The Chicago Theatre Company

Writers complain about it all the time: “I know what I want to say, but I just can’t find the words to say it.”

I don’t believe that. When you know what you want to say, the words come automatically. They might not be as elegant as you’d like, they might not fall together perfectly the first time they come tumbling out, but they will convey your thoughts to others. The problems begin when you don’t really know what you want to say.

I don’t believe Nancy Rawles knew what she wanted to say when she sat down to write Nothing but a Lie. If she had started with even a single clear thought, she could not have produced a play so hopelessly muddled and confused.

With the help of a program note from the dramaturge, Deborah Wood Holton, I learned this much: “On a metaphysical level–one that is immersed in Catholic notions of good and evil and the various aspects of its religious symbolism–the play is a dramatic metaphor of Catholic ideas.” Really? I’ve ingested more than my fill of Catholic ideas: catechism lessons, confession, first communion, devotion, doubt, disaffection–the works. And yet I didn’t detect anything in the play that could pass for a “Catholic idea,” except for some very heavy-handed symbolism concerning the Virgin Mary.

What I did see was this: An old white woman named Miss Blanchard lies bedridden in her house, where a young black woman takes care of her. The black woman is a sculptor named Regina–a name derived, according to the dramaturge, from Maria Regina, the Latin name for “Mary, Queen of Heaven.” Regina serves Miss Blanchard loyally, hoping to inherit her house.

An alcoholic black gardener named Mr. Green (think that name is symbolic too?) is sexually interested in Regina, and maybe in the old woman too. His conversation is laced with lewd comments. When Regina keeps him at bay with a knife, he grins and, moving his pelvis, says, “I got a knife too, and I’d like to stick you with it.” But when Regina finally submits, Mr. Green not only can’t get it up but blames her for his failure.

At times the dialogue and the action do seem to leap onto some sort of “metaphysical level.” Regina, while sculpting a clay bust of a woman, delivers long, leaden monologues to someone named Sarah. (Is Sarah the woman she’s sculpting? Is she someone else from Regina’s past?) Mr. Green, or someone who looks like him, appears in a vision to Miss Blanchard. (Or was he really in the room? Did he really take those coins out of the vase on her dresser?) And the play ends with Regina stepping forward and holding aloft a statue of the Blessed Virgin. “Behold a virgin with child,” she proclaims, just before the lights go down. I’m sure Rawles intended this as a profound summation of the play’s theme, but to me it seemed totally arbitrary, unrelated to anything else. I couldn’t have been more bewildered if Regina had recited the Pledge of Allegiance.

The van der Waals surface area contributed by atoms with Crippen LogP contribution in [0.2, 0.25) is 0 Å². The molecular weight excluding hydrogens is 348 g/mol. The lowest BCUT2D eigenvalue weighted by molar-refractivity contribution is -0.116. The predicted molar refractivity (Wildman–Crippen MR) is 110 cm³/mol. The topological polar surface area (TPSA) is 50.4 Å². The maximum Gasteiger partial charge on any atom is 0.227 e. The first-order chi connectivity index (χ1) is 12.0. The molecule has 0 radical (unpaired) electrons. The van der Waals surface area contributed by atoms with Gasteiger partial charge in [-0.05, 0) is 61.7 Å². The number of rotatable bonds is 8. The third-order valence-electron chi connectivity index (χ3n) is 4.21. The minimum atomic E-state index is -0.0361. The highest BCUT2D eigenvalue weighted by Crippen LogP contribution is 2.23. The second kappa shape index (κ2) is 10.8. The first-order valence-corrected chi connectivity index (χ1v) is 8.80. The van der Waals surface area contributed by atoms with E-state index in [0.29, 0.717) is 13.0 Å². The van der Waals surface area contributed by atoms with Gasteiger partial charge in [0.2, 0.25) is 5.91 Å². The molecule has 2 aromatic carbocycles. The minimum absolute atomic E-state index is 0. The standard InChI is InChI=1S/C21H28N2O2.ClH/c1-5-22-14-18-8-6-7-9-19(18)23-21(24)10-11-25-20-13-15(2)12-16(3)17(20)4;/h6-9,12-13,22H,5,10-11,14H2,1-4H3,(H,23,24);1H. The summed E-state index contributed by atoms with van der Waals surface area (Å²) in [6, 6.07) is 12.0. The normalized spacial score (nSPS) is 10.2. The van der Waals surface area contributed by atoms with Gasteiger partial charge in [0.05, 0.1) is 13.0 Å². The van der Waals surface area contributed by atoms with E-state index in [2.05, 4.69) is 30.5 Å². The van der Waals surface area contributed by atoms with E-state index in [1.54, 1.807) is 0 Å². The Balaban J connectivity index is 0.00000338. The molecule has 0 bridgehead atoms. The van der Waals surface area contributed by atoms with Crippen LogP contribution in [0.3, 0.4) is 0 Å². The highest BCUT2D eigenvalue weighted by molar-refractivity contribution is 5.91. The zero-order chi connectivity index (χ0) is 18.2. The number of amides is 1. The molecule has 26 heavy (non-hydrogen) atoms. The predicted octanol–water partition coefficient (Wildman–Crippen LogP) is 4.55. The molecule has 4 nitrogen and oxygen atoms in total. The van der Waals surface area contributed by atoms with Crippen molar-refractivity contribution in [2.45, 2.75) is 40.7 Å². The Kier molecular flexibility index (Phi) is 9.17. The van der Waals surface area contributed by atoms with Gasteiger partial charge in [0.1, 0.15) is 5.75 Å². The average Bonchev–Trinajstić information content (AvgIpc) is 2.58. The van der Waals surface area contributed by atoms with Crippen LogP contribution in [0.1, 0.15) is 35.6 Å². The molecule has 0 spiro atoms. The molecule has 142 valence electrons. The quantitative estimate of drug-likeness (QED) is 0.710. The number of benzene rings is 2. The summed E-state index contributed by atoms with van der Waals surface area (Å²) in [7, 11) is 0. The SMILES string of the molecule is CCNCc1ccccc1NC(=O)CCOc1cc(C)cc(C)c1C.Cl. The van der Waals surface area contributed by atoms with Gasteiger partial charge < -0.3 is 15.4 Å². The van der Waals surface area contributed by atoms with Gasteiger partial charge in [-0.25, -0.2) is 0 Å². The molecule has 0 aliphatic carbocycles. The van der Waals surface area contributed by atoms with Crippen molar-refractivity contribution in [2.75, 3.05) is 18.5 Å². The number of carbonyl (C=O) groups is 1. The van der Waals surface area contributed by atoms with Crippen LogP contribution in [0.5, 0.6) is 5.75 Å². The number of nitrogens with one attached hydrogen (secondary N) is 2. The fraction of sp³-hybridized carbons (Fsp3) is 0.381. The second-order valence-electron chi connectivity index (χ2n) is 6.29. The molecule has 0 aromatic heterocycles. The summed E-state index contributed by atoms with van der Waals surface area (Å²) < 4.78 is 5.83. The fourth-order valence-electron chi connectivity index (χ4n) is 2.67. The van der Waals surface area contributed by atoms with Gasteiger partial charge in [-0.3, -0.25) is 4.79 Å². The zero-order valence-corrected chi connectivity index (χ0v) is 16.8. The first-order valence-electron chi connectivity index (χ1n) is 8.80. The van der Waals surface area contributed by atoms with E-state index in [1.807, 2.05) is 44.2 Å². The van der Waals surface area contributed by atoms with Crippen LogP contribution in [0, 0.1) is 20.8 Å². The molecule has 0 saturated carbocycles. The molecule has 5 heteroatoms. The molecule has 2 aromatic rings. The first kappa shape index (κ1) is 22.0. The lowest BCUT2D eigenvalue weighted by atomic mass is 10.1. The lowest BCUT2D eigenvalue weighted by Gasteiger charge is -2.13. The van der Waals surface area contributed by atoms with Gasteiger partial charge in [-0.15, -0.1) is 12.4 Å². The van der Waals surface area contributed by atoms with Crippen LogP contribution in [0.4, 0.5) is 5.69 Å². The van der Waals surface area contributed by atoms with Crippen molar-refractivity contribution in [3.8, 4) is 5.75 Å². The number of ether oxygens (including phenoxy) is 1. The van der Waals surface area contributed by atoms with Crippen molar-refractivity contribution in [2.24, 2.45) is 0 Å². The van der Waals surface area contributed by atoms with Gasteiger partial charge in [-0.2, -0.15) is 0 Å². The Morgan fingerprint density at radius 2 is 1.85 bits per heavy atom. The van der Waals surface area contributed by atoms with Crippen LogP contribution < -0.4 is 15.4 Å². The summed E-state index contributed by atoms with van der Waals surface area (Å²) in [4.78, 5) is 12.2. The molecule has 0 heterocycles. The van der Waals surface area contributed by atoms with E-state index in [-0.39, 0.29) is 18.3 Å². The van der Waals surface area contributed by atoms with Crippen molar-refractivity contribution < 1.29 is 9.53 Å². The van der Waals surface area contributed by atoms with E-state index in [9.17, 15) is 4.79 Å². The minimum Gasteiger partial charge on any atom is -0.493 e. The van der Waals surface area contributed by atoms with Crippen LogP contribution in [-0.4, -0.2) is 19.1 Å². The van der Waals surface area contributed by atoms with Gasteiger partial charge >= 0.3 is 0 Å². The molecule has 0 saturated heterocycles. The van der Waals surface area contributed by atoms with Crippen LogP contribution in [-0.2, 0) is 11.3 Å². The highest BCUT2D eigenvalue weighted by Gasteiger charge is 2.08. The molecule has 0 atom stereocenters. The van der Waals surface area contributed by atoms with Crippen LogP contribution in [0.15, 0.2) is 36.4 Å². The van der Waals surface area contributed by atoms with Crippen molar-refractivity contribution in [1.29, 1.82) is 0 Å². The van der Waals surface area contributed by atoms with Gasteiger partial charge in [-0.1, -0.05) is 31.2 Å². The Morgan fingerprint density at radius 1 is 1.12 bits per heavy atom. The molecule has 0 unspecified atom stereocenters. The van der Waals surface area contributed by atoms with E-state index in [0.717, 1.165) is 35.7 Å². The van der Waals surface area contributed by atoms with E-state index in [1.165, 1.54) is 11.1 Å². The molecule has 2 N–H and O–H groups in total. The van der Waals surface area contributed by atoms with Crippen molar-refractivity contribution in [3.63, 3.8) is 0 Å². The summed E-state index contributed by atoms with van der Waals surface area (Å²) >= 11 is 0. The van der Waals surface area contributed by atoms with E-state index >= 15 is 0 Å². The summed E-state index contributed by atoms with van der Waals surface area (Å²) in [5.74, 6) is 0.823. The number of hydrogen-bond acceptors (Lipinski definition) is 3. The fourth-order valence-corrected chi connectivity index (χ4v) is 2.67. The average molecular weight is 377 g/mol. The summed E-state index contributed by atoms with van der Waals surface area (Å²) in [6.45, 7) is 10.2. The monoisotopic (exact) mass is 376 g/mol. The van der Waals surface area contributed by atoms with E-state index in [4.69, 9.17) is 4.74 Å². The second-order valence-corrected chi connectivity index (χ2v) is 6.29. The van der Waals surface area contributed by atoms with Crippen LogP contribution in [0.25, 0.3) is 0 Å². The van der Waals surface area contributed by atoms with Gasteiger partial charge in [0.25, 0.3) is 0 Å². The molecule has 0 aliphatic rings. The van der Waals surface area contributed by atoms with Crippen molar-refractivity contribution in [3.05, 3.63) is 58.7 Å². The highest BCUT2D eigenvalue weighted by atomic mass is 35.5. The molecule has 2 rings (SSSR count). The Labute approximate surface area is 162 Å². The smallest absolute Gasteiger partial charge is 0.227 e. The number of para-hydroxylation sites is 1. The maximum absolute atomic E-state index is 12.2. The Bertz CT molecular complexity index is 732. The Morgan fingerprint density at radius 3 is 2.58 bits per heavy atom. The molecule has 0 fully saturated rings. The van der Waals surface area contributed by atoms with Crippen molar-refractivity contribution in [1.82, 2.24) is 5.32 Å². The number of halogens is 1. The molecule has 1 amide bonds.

Gloria Bond-Clunie’s direction does nothing to clarify matters. In fact, her blocking contributes to the confusion. After establishing that an invisible wall divides the two rooms, she lets the actors walk right through it: she seems to have no regard for spatial logic. After Regina and Mr. Green have been screaming at each other right outside Miss Blanchard’s doorway, the director has the old woman call out, “Regina, is Mr. Green still here?”

In the face of an incoherent script and careless direction, it’s not fair to expect much from the actors. They seem capable enough, but it’s hard to tell when they’re uttering such insipid dialogue. Ernest III Rayford endows Mr. Green with an incongruous charm, and the women–Karen Lynn Jones as Regina and Ruth Hamilton as Miss Blanchard–somehow manage to give their characters some personality.

At one point, Regina cries out, “Can it be that I’ve worked so hard to create nothing?” I heard the playwright speaking through that line. Rawles undoubtedly labored mightily on this play, but all she has produced is chaos. She has reversed the writer’s traditional lament–she has found words without knowing what she wants to say.